After too long away from reading on a regular basis, once again I find myself devouring books. It helps that most of what I’ve been reading has been pretty good, if not excellent.
Not surprisingly, Sherlock Holmes kickstarted my current reading jag. For Christmas CuteFilmNerd gave me the second volume of Sherlock Holmes: The Complete Novels and Stories (he couldn’t find the first volume; he also got me The Complete Granada Sherlock Holmes with Jeremy Brett, who is my favorite Holmes – just edging out Basil Rathbone), which was great, since it helped to replace my volume of The Complete Sherlock Holmes which was lost in The Great Storage Unit Letting Go of Aught-Seven (stupid finances – that book was a present from my parents and had my senior prom corsage pressed in it – I still miss it). I found the first volume and off I was a-reading.
I hadn’t read the stories in ages and was pleased to rediscover such wonderful tales as “The Adventure of the Beryl Coronet,” “The Adventure of the Bruce-Partington Plans” and “The Adventure of the Red Circle,” amongst others.
Then onto Transparency by Frances Hwang, a lovely, lyrical collection of short stories about Chinese-Americans – both immigrants and native born – struggling to find a comfortable place between two worlds…and not always succeeding. My follow-up was Hot Toddy by Andy Edmonds, about the life and murder of Thelma Todd, a notable 1930s comedic actress. The story was fascinating. The writing? Not so much. The book starts out with Todd’s murder and the resulting Grand Jury hearing, then segues very clumsily into Todd’s life. Too many liberties with what the author assumed people were thinking at specific times, such as when on the witness stand. I kept reading because the story intrigued me, but I often wrestled with the urge to slap the writer.
Next I thought I would cleanse my palate with A Hole in Texas by Herman Wouk. I’d never read his stuff before, but since he was a Pulitzer Prize winning writer, I figured it oughta be good. Plus the subject was one that appealed to me: an obscure NASA scientist thrust into the harsh media glare thanks to the apparent discovery of the Higgs boson by the Chinese. Turns out Wouk had the obscure NASA scientist working at my beloved space center – Jet Propulsion Laboratory. Even more amazing to me was that Wouk had the scientist working on the Terrestrial Planet Finder, which made its first appearance on page four and popped up here and there in the book. As I know a number of scientists and engineers who work on that project (I had even temped there for a couple of weeks in 2006) and I help out the secretary of the guy who heads up the program office under which the TPF is run (which she reciprocates – we share a cubicle, so it’s a good thing we get along so well), I found it rather trippy. The byproduct of working at a high-profile organization, I suppose. Hell, I’m still slightly freaked out from reading about my building’s destruction in Lucifer’s Hammer even though I love the book.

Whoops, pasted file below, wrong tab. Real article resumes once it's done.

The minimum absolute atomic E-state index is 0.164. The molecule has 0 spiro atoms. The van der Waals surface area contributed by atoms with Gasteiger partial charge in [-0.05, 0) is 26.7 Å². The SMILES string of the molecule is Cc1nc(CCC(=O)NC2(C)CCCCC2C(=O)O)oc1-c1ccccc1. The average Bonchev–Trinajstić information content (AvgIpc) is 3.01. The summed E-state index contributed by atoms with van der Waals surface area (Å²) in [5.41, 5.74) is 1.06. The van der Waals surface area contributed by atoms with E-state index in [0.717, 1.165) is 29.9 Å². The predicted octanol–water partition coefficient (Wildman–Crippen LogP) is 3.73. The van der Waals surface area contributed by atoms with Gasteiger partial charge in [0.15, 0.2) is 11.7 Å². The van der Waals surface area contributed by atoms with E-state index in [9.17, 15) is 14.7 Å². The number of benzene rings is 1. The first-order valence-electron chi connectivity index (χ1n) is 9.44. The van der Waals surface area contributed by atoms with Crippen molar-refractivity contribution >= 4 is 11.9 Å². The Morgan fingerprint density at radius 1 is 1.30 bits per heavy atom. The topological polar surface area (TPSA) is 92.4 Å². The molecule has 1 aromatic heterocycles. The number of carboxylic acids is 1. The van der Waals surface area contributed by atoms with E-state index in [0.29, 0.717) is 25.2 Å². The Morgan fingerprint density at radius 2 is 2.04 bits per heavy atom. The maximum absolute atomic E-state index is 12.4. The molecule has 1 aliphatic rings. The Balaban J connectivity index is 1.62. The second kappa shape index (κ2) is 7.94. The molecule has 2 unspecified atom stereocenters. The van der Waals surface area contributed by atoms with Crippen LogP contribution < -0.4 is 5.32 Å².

Unfortunately, as much as I loved all the science stuff in A Hole in Texas, I didn’t like the book much. It was a bit soapy and the dialogue didn’t ring true. By necessity the characters – especially the protagonist in regards to the Superconducting Super Collider – were forced to be Exposition People and it didn’t feel organic at all. In addition, the scientist at the center of everything felt like a bit of a male Mary Sue, with three different beautiful, intelligent women strongly attracted to and/or in love with him.
Wouk’s brother Victor was a Caltech alumni (and one of the pioneers of electric and hybrid cars), so it’s not surprising that JPL be the NASA space center involved. I do find that interesting.
Anywho, yesterday I finished The Insufficiency of Maps by Nora Piecre. Gorgeous and heart-breaking in its simplicity, Pierce tells the story of a small Native American girl living on the edges of society with her schizophrenic mother. In the process she employs the style of writing that I enjoy reading most: simple words and sentence construction that, when strung together, become gentle, searing poetry. Hwang’s writing in Transparency is much the same. Simply lovely. It took me one and a half days to read each of these books.
This morning I began Mistress of the Art of Death by Ariana Franklin. It started out interesting enough. There is some changing of tense, which usually bugs the crap out of me, but Franklin does it well. Her prose is not as simple as Hwang’s or Pierce’s, but it doesn’t need to be. It’s still well written. Adelia (the protagonist – a female medical examiner during the 12th Century) is real and even admirable – her intelligence and straightfoward demeanor in a time when women were considered nothing more than chattel and accessories feels like a satisfying, “Fuck you,” to the superstitious England of the day.
As can be evidenced by this rather long post, my recent spate of reading has gotten the writing portion of my brain churning again. Let’s cross our fingers that the churning keeps on keeping on and that the ideas actually make their ways from my brain to my fingertips.